Reproduction and Life Cycles in Invertebrates


The patterns of reproduction among the invertebrates are much more varied than those of vertebrates. Male and female functions can occur in the same individual either sequentially or at the same time. Various patterns of asexual reproduction may be observed, although these are almost always combined with sexual reproduction at some stage in the life cycle.

Keywords: sexual reproduction; asexual reproduction; parthenogenesis; hermaphrodite; larva

Figure 1.

Diagrammatic representation of complex life cycles involving alternation of asexual and sexual reproduction. (a) Multiplication of embryos (polyembryony); (b) replication of larvae; (c) fission or budding; (d) parthenogenesis – each parthenogenic diploid female may produce further diploid eggs as shown. Eventually, in a sexual phase of the life cycle (not shown), meiosis may occur so that haploid eggs and sperm are produced and sexual reproduction involving the fusion of haploid gametes may occur.

Figure 2.

Life cycle of the scyphosoan cnidarian Aurelia auretia, the common European jellyfish. Many medusae are derived from a single fertilized egg, but each has the same diploid genotype.

Figure 3.

Life cycle of an aphid with primary and secondary host plants.

Figure 4.

Representation of the trade‐off between investment in male and female functions in relation to fitness benefit and the evolution of gonochorism and hermaphroditism. (a) Direct relationship between investment and benefit (no saturation). (b) Trade‐off curve concave; maximum fitness (*) associated with investment of resources in either male or female function. Under these circumstances natural selection favours gonochorism. (c) Declining relationship between investment and benefit (saturation of the male or female gain curve). (d) Trade‐off curve convex; maximum fitness (*) associated with allocation of some proportion of resources, qf, to female function and some proportion, qm, to male function. Under these conditions selection favours simultaneous hermaphroditism.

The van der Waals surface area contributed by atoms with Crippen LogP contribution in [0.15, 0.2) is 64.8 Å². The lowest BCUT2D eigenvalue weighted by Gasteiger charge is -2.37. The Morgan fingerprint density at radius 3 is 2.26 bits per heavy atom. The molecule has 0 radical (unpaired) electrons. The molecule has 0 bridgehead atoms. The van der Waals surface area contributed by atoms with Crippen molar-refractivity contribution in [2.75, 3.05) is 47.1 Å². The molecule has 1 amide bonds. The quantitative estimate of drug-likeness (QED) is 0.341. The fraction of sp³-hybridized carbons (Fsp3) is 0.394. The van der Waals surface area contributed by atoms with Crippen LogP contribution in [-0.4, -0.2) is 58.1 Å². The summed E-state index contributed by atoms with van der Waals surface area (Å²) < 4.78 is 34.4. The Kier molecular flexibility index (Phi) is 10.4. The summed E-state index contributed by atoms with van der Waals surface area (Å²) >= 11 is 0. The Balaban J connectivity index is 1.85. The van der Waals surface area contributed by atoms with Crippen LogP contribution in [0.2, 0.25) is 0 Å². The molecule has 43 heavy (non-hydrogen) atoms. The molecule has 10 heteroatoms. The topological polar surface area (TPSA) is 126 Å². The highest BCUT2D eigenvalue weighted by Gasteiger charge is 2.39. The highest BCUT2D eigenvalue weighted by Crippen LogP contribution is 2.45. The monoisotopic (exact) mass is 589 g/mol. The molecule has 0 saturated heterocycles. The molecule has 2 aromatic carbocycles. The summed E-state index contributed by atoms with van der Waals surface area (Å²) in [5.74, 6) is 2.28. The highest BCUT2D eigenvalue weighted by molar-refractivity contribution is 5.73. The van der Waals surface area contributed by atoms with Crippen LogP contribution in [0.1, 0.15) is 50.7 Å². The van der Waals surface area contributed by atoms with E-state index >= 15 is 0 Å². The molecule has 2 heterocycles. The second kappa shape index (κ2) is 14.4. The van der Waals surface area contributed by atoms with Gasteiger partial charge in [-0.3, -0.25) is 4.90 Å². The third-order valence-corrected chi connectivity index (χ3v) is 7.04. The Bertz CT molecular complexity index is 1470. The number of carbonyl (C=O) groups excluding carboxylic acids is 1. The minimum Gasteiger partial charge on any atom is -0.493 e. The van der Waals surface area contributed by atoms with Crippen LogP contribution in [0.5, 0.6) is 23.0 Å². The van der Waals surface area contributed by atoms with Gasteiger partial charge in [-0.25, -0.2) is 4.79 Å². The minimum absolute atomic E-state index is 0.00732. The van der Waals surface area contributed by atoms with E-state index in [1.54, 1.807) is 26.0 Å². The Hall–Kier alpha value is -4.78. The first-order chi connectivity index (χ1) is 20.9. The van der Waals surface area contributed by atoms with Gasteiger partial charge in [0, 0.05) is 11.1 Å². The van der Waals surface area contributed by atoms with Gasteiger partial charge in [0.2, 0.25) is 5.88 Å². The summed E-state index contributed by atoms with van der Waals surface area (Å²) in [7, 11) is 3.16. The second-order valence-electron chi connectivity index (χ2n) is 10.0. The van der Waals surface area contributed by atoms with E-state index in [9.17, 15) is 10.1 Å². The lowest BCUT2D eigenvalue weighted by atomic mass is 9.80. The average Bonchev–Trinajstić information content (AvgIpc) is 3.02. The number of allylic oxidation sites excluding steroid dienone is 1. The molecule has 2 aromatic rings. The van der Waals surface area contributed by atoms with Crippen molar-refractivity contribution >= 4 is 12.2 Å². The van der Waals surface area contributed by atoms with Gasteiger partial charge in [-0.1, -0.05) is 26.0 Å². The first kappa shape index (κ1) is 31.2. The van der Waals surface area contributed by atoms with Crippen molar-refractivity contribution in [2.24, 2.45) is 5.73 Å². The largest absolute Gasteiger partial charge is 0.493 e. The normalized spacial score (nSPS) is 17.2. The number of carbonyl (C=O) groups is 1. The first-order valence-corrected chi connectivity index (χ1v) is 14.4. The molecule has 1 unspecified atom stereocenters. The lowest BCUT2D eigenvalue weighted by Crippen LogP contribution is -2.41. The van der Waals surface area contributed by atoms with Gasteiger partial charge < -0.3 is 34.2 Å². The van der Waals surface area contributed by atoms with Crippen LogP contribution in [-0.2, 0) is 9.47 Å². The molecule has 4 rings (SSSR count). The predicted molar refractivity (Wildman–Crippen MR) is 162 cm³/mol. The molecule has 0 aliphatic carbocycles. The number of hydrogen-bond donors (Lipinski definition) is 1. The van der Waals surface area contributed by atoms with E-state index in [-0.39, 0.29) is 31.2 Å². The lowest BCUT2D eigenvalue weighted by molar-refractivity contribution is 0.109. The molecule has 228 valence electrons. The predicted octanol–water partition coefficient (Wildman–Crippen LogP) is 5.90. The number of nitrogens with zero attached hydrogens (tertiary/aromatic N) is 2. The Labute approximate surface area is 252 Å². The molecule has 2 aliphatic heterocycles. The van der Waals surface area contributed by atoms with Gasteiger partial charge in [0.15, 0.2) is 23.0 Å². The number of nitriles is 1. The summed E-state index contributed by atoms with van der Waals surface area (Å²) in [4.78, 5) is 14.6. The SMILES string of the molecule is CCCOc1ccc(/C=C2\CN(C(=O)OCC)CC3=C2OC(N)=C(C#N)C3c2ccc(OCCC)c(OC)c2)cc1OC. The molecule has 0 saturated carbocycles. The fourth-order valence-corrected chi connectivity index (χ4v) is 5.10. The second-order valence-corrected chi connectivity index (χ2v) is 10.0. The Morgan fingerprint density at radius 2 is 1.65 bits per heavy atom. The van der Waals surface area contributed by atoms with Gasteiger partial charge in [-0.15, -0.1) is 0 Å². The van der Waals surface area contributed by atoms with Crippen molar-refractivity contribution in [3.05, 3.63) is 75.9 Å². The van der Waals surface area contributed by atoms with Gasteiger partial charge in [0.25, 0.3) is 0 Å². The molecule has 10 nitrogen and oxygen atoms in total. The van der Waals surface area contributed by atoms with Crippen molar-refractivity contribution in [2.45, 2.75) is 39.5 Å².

Figure 5.

Simultaneous hermaphroditism in the earthworm Lumbricus. (a) The internal anatomy includes male and female reproductive organs, ovaries and testes, as well as seminal vesicles for the storage of ‘self sperm’ and spermatheca for storage of a partner's sperm. To engage in mating behaviour, the worms leave the burrows in the soil to find a mate. (b) During the copulatory behaviour, mutual exchange of sperm occurs and sperm moves from the seminal vesicles of the donor worm to the spermatheca of the partner. (c) After mating the worms can fertilize their eggs with the stored sperm of a partner. The eggs are released from the oviducts and move back to the clitellum, which will form a protective covering containing albumen to sustain the developing worms. (d) After the cocoon has been secreted, it moves forwards and, as it passes over the spermatheca, spermatozoa are released to fertilize the eggs. (e) The cocoon is shed over the head of the earthworm and forms a waterproof protective environment in which the eggs develop into young worms.


Further Reading

Barnes RSK, Calow P, Olive PJW, Golding DW and Spicer JI (2001) The Invertebrates: A Synthesis, 3rd edn. Oxford: Blackwell Science.

Roff DA (1992) The Evolution of Life Histories: Theory and Analysis. New York: Chapman and Hall.

Stearns SC (1992) The Evolution of Life Histories. Oxford: Oxford University Press.

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Olive, Peter JW(Apr 2002) Reproduction and Life Cycles in Invertebrates. In: eLS. John Wiley & Sons Ltd, Chichester. [doi: 10.1038/npg.els.0003649]